But there is a point at which my age has no bearing on this. I am an eclectic combination of events, choices, likes, dislikes, influences, and discoveries. My age has nothing to do with the music I like, the things I enjoy doing, my core beliefs, or my dreams. And it has nothing to do with my writing.  Good thing, too. How could I write a believable character of any sort if I allowed my age to dictate my writing? I would have only one narrow perspective and it would be nearly impossible to write anything interesting coming from that point of view.  If all I did was use my real-life experiences, my own beliefs, my current state of mind to draw from, I’d be done as a writer. Writing is about pushing beyond ourselves, surpassing our own limits, stepping out of our comfort zones and treading in those places that we are “too old” to be in – or too young, or too white, or too female, or . . . well, you get the idea.

I like – LOVE – being an anomale: the “old” lady who listens to metal music, the girl born and raised in Utah who is not and never has been Mormon, the English major who can’t spell without a dictionary (and spell check!), the mom of three who has multiple tattoos – etc.  I love seeking new experiences that I’m “too old” to be doing (getting ready to start Roller Blading again!). I haven’t built a blanket fort in a few months, so it’s probably time to do that again.  All these things make me a better writer, allow me to look at things from a new perspective, and help me relate to my characters and their situations in a realistic way. I will start acting my age when I figure out exactly what age I am, so it may take a while.  Until then, I’m going to crank up some Metallica, play Raving Rabbids on the Wii, and forget I’ll be a grandma in about 2 months.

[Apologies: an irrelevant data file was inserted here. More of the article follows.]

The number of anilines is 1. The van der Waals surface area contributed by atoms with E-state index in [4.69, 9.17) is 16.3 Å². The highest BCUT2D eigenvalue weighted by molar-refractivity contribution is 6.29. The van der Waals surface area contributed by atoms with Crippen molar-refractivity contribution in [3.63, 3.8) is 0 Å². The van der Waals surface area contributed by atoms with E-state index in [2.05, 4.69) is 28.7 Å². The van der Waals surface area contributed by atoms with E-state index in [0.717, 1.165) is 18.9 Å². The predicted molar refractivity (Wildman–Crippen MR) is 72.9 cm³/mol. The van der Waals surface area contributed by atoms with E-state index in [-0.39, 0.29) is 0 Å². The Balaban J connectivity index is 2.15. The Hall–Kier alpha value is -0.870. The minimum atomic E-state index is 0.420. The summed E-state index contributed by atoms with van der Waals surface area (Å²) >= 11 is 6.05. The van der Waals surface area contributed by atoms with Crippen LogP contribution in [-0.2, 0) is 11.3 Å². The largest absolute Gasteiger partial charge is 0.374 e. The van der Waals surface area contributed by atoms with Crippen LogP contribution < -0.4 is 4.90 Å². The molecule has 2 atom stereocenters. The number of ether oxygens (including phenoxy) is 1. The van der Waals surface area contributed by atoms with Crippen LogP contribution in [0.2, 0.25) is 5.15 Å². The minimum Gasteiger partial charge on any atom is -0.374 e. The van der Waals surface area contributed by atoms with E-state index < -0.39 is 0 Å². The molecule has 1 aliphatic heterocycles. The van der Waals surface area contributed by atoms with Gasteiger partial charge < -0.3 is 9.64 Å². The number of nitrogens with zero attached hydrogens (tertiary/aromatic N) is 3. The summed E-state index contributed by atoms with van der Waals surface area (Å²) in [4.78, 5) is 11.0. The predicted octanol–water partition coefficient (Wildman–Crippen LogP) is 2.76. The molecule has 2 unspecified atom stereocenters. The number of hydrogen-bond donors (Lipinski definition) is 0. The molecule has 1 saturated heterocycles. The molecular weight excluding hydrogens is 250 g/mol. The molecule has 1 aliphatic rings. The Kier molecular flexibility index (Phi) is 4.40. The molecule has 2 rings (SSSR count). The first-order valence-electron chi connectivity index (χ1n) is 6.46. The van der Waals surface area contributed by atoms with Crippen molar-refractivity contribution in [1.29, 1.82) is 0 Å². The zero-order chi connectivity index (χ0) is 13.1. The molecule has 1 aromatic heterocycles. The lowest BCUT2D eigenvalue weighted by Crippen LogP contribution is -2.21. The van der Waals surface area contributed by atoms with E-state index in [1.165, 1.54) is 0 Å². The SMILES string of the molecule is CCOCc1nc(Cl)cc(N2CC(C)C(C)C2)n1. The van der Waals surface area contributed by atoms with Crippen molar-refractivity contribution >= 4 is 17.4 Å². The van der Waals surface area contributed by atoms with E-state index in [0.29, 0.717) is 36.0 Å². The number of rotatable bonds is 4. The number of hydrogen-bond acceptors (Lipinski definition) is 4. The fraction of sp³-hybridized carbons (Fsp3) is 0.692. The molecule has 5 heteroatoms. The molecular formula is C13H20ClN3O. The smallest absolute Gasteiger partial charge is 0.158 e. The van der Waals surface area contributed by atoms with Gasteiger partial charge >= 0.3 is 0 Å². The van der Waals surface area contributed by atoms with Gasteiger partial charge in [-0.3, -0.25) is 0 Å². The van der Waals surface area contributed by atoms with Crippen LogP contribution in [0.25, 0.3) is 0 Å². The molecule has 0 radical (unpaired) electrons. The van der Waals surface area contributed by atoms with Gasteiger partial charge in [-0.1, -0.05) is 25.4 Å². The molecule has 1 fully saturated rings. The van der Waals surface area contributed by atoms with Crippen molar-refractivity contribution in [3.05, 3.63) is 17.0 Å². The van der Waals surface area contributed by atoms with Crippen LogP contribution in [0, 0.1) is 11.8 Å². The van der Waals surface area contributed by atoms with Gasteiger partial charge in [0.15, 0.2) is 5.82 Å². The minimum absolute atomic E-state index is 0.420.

Act my age indeed.  Pblpftht. : p

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3 thoughts on “Acting My Age

  1. Ariel says:

    People like that are too obsessed with comparing details to just enjoy life with people as they really are. You have always (from my knowledge of you and your observations that you share of others) been someone that notices the details as strengths of people: the beauteous ones as adding to them, and the scars and wrinkles as adding to their character. Always, you have been an ‘adder’ not a detractor or obsessive comparer. That is a rare ability to be so observant and yet still enjoy people for who really are, not just what. I think that makes you perfect to be intrinsically putting that into the minds of your readers, and I hope that you value yourself for it and never lose those qualities, Mimi.

  2. Linda Bennett says:

    Who in their right mind would want to act their age. It doesn’t make sense. You can enjoy life so much more if you are not acting your age.

    Great blog!

  3. First of all, great blog. I don’t think there is any such thing as “acting your age” really. It’s one thing to think you’re still seventeen… and quite another to be true to who you are. No… you can’t dig your heels in and refuse to age, but you don’t have to turn into a prude either. That’s just a social imposition that only makes sense to the young and/or just plain dumb.
    And SECONDLY I want to say… I am so going to build that blanket fort with you.